Anti genetic engineering body, GE Free New Zealand, has accused Federated Farmers of putting pressure on the Government and Treasury to loosen the precautions around genetically engineered organisms, by changing the law.
This week Federated Farmers announced it is forming new advisory teams with the aim of giving itself a more effective voice in the public debates on water use and science issues, such as genetic modification.
Its science and innovation group will include a panel of outside scientific advisers.
The Federation's president William Rolleston said it was setting up the teams to give itself some scientific grunt.
But GE Free NZ's president Claire Bleakley said the teams would lobby on issues that included the adoption of genetic engineering .
"Federated farmers has always argued that GM should be part of the tool kit that farmers should be able to use.
"And they've set up the science and innovation team to reclaim that choice, by putting extreme pressure on the government to adopt GMOs and to do this, they want the laws around the HASNO Act to be loosened.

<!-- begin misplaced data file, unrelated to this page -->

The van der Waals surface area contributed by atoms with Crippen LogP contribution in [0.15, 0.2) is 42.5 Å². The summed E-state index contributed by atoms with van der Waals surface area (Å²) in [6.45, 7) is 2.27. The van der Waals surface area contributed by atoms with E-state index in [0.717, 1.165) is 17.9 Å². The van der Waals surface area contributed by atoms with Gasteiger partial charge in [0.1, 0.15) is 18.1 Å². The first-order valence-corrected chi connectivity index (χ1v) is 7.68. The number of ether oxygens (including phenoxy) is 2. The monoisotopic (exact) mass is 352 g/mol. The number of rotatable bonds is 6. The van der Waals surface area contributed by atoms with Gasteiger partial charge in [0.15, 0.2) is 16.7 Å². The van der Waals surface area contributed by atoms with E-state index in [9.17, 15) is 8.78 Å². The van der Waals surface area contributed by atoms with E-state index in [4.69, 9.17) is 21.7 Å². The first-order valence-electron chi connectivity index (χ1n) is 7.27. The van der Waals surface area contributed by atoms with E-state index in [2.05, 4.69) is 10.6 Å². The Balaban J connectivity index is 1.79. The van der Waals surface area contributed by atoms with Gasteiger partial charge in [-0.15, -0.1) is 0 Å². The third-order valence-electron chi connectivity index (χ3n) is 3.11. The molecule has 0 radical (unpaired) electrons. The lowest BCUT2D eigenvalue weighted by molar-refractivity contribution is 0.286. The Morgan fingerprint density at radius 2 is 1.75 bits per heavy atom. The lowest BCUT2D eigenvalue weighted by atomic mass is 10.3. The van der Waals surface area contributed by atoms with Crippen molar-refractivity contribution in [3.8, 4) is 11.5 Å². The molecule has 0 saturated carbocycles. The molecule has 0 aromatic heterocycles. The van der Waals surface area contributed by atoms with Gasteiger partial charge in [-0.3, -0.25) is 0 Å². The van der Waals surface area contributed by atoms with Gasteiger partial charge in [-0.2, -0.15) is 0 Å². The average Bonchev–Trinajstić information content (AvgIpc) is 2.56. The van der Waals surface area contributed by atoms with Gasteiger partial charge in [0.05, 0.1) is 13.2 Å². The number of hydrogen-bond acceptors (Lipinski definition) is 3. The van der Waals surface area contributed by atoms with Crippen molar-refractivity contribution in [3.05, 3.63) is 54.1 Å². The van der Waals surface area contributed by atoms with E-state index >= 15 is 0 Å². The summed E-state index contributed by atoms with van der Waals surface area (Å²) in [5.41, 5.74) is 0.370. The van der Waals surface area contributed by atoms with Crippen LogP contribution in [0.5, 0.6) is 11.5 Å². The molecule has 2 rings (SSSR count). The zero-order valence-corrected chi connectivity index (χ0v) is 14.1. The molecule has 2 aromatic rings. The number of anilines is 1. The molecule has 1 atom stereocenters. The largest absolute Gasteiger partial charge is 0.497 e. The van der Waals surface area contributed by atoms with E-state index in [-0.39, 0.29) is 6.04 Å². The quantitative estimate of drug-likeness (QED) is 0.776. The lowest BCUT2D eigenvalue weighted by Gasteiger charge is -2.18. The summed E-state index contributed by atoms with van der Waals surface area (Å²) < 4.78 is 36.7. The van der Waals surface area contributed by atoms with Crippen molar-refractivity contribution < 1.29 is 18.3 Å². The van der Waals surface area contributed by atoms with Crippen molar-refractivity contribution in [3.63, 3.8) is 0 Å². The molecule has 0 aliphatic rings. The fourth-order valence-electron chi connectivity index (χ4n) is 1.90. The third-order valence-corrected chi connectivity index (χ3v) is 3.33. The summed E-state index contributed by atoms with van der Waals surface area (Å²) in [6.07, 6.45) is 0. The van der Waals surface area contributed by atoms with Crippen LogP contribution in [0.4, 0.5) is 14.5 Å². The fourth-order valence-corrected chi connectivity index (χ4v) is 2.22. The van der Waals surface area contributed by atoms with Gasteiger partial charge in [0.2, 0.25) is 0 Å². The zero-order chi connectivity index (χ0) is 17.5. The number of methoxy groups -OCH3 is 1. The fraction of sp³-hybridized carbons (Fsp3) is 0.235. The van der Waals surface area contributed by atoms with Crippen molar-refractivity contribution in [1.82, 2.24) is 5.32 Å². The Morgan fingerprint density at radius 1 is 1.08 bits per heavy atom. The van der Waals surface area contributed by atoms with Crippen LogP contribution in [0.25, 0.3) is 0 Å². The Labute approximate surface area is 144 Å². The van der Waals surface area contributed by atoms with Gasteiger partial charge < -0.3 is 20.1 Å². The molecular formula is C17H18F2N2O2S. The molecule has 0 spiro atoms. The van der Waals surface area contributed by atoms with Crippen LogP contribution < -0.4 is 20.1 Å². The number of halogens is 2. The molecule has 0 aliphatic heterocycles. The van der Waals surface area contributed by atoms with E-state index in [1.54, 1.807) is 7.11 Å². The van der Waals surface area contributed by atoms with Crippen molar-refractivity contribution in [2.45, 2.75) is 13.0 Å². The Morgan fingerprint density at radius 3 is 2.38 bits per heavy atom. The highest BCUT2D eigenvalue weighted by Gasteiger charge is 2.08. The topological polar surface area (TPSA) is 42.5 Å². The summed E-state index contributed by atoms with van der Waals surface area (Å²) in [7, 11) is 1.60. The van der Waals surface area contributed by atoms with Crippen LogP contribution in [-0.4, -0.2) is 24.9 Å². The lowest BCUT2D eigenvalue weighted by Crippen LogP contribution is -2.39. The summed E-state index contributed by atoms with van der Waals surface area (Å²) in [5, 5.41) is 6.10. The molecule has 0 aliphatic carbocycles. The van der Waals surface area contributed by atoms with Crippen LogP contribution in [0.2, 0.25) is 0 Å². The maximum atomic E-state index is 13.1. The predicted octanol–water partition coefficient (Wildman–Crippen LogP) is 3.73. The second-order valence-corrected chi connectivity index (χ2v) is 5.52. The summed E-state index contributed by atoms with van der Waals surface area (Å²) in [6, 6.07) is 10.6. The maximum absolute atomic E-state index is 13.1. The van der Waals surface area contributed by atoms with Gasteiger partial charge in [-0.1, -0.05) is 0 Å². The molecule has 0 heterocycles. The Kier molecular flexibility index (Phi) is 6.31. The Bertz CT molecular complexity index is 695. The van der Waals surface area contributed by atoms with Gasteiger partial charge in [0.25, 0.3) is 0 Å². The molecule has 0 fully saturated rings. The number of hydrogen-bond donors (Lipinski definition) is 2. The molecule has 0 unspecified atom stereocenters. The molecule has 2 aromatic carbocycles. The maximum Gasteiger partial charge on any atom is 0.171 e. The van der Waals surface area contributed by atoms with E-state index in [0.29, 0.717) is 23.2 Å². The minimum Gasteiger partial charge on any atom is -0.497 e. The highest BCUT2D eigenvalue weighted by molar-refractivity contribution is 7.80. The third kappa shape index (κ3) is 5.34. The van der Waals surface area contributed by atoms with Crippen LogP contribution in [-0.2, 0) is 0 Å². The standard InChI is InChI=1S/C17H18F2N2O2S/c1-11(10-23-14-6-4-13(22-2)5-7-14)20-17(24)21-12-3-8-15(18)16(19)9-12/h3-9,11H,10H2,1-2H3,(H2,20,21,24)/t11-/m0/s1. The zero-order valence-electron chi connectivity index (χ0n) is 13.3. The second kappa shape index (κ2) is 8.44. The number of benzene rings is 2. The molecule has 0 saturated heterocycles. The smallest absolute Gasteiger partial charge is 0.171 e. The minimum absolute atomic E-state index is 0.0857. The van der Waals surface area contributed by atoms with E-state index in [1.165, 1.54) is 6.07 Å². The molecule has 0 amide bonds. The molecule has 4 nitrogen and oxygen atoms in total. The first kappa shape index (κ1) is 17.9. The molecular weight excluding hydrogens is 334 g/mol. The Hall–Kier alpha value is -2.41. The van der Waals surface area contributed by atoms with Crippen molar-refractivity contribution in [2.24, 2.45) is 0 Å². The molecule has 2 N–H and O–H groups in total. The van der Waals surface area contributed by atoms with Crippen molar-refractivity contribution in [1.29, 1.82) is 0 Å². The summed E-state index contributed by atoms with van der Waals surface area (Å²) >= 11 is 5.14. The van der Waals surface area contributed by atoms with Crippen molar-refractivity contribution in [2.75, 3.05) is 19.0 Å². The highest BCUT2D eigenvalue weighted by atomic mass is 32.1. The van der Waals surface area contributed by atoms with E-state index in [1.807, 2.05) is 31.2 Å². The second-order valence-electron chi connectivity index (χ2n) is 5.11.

"However, changing the law will not make genetic engineering safe. It will only open the public up to toxic chemicals, it will produce unsafe food, weed and pest resistance and lower yields will also be something that New Zealand will have to deal with."
Mr William Rolleston said it was nonsense to claim that it, or anyone else, was seeking to loosen all the precautions around genetically engineered organisms.
But he said there was still a need to review the Hazardous Substances and New Organisms Act, so that it takes a risk based approach, not a technology based one.
Mr Rolleston said it was time for an open and science based debate on the issue.
But Ms Bleakely of GE Free said as a starting point there needed to be clarification on what each side meant by science.
"GE Free NZ is relying on published journal science that has been peer reviewed, and much of the hypotheses or claims of safety are actually unpublished and they are industry data.
"And so until this debate can even be clarified for the public and for the media to actually get clarity on, we need to set the guidelines of what each of us means by science."